“I don’t see any evidence that she said the name at that time [in 2012], so when did she attach the name of Brett Kavanaugh to the episode?” she wondered. “An investigation might reveal that she continued on in the therapy and that they developed in more detail, and it might reveal that - who knows - she looked at yearbooks and tried to identify anybody she might remember from the boys at Georgetown Prep. We just don’t know.”

Of the possibility that the name could have been added later as a part of “memory recovery” psychological techniques, Loftus responded: “Possibly. It’s just one possibility since we have incomplete information about this.”

I asked Loftus about the likelihood of not remembering details about something, then suddenly remembering it decades later. 

“There is a motive to remember sexual assault because there is a motive to explain your problems and give you a justification and a reason for why you have problems, and that’s one of the reasons that I see happen in a typical recovered memory case,” said Dr. Loftus before reiterating the fact that we don’t entirely know, besides “some kind of marital difficulty,” what brought her into therapy with her husband.

The professor told me about two assaults from her own childhood experience, one of which she held onto for years while instantly telling authorities about the other.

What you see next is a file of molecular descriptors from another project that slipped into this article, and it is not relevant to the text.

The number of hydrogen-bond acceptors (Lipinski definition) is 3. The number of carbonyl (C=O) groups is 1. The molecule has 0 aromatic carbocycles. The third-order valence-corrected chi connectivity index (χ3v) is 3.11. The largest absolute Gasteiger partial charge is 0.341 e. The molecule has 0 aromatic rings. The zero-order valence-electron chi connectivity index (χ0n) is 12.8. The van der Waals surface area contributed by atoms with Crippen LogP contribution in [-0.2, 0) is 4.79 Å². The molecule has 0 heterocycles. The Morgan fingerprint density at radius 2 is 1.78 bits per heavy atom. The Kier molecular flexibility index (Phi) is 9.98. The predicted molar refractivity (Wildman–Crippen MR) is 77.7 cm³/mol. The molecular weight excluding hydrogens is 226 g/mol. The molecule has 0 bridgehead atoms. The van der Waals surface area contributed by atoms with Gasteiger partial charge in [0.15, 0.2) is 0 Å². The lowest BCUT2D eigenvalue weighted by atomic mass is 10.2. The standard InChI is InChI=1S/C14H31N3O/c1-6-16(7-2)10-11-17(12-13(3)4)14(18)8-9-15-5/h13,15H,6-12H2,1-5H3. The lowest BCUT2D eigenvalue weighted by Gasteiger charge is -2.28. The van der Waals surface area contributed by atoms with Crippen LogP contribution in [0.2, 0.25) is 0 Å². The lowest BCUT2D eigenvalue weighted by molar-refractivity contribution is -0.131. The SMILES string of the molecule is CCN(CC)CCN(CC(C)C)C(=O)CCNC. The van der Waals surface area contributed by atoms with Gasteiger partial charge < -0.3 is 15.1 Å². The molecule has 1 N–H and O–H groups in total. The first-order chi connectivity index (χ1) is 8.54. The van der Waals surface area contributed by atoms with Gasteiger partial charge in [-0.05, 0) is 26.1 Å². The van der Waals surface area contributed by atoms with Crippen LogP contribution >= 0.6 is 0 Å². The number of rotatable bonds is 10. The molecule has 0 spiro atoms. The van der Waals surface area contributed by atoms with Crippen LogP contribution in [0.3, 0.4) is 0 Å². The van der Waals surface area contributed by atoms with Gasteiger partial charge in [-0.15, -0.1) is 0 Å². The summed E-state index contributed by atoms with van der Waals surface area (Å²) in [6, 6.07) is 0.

“I had a sexual assault when I was 15 by some boys from a neighboring high school,” she said. “I remember it pretty well but I could not tell you for life of me who they were. I don’t know if any of them went on to be famous.”


(“So, how does she,” she wondered aloud at that point. “He was a nobody back then. How did she know it was him?”)

“I told, right away,” said Loftus. “Why? I’m not sure exactly.” While she contends the assault when she was 15 was “worse” than what Ford has described so far, Loftus “told right away in my case and actually there was a subsequent - where boys from high school got together and they apologized and it was over.”

Loftus mentioned that it is “certainly” quite common not to tell authorities right away in “child sex abuse cases,” but the “sort of teenage assault kind of thing” Kavauaugh is alleged to have done is “a little less embarrassing than child sex assault.”

“If she ran away and escaped, I don’t know why you don’t tell, in some sense,” said Loftus. “It seems easier to tell than the altar boy molested by the priest.”